San Francisco, open your golden gate You let no stranger wait outside your door San Francisco, here is your wanderin’ one Saying I’ll wander no more
– Bronislau Kaper, Walter Jurmann, Gus Kahn
It’s not often I come across a book which is hard to put down. Let No Stranger Wait Outside Your Door, a compelling, well-written memoir, happens to be one of them. Lou Kief retells his journey westward from his early days as a paramedic in Detroit to being a carpenter in San Francisco, a place where a gay person 1960s and 70s could find freedom to be authentic.
Lou is a brilliant raconteur, filling in great detail the pages with his wild, crazy and amusing experiences, the stories of life, death, love and heartbreak. Yet far from being a mere narration of events gone by, he swept me right into his life with his colourful, engaging personal stories and photos. His life experiences are incredibly diverse, from scooping body parts off the street as a paramedic, experiencing the Detroit riots firsthand, skating in drag and ending up in a tree, to spending years sailing the seas in a boat which he and his partner restored.
I did find the sex, drunkenness and drugs he so vividly described a bit unsettling. But then again I’m a sheltered 30 year old who actually believes in saving it for marriage. I realised that this was indeed part of real life and the real world so many of that generation lived. Lou, his friends and the people in those places and times were in general a community who looked after each other, something rare these days. I saw a common thread of human kindness in his stories.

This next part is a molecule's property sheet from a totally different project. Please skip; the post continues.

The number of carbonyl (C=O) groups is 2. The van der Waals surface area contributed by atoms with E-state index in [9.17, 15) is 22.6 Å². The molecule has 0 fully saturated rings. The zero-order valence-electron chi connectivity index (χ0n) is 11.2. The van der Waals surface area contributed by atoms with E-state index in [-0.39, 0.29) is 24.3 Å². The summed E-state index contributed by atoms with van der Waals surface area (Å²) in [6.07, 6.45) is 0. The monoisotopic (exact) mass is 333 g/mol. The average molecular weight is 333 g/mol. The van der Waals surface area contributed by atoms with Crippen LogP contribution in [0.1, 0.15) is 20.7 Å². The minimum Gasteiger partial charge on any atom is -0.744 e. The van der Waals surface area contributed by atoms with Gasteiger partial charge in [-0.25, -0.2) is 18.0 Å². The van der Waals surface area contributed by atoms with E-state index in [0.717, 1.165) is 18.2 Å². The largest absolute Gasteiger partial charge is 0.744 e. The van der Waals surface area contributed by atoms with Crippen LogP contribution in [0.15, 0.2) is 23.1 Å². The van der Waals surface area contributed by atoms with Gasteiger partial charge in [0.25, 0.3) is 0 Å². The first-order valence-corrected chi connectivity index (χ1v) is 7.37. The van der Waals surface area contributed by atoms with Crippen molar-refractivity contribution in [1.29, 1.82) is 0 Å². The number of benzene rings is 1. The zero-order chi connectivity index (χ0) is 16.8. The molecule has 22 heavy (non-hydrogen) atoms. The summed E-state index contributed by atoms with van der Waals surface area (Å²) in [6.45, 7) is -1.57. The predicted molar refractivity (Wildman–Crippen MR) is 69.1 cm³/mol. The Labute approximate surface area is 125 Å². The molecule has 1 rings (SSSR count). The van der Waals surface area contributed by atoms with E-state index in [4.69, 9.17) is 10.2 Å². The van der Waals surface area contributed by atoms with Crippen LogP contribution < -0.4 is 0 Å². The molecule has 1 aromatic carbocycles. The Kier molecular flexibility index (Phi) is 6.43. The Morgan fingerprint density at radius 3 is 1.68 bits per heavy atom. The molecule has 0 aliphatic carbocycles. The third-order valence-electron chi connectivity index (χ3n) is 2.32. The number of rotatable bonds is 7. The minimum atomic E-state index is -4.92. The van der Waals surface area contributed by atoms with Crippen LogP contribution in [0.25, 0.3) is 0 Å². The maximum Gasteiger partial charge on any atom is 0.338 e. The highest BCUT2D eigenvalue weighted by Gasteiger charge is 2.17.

The 1960s and 70s were an important time in the history of gay rights, and San Francisco was the epicentre of gay activism. Lou was right there, and he writes about the people and events which happened with such detail that I was swept up in the accounts as though I were there alongside him. He describes lively accounts about José Sarria who benefited the gay community in many ways and devised an ingenious way to stop drag queens getting arrested. And he recounts the murder of his friend, the first openly gay American politician, Harvey Milk.
The AIDS epidemic devastated many a person in that generation, including many people whom Lou knew. Towards the end of the book is a sobering, moving tribute and memorial to his friends who passed on from the disease, among them talented artists, writers and chefs. Lou says in his own words, they are just too wonderful to let disappear into nothingness just because they didn’t live long enough to leave their own legacies. And after reading the moving stories in this memoir, I agree.
Let No Stranger Wait Outside Your Door was written for Lou’s gay brothers and sisters who weren’t yet born back then. As a millennial born decades after the events and half a world away, reading his book made me feel like I was there in person. I’m glad to have read Lou’s book. It is a labour of love. And my life is a little bit richer for it.
The book is available on Amazon in print and digital formats.
CHRIS RAYAN is from Kuala Lumpur, Malaysia and is part of the microstock industry. When not immersed in photographs, he travels and takes more photographs. Sometimes he daydreams about finding Mr. Right.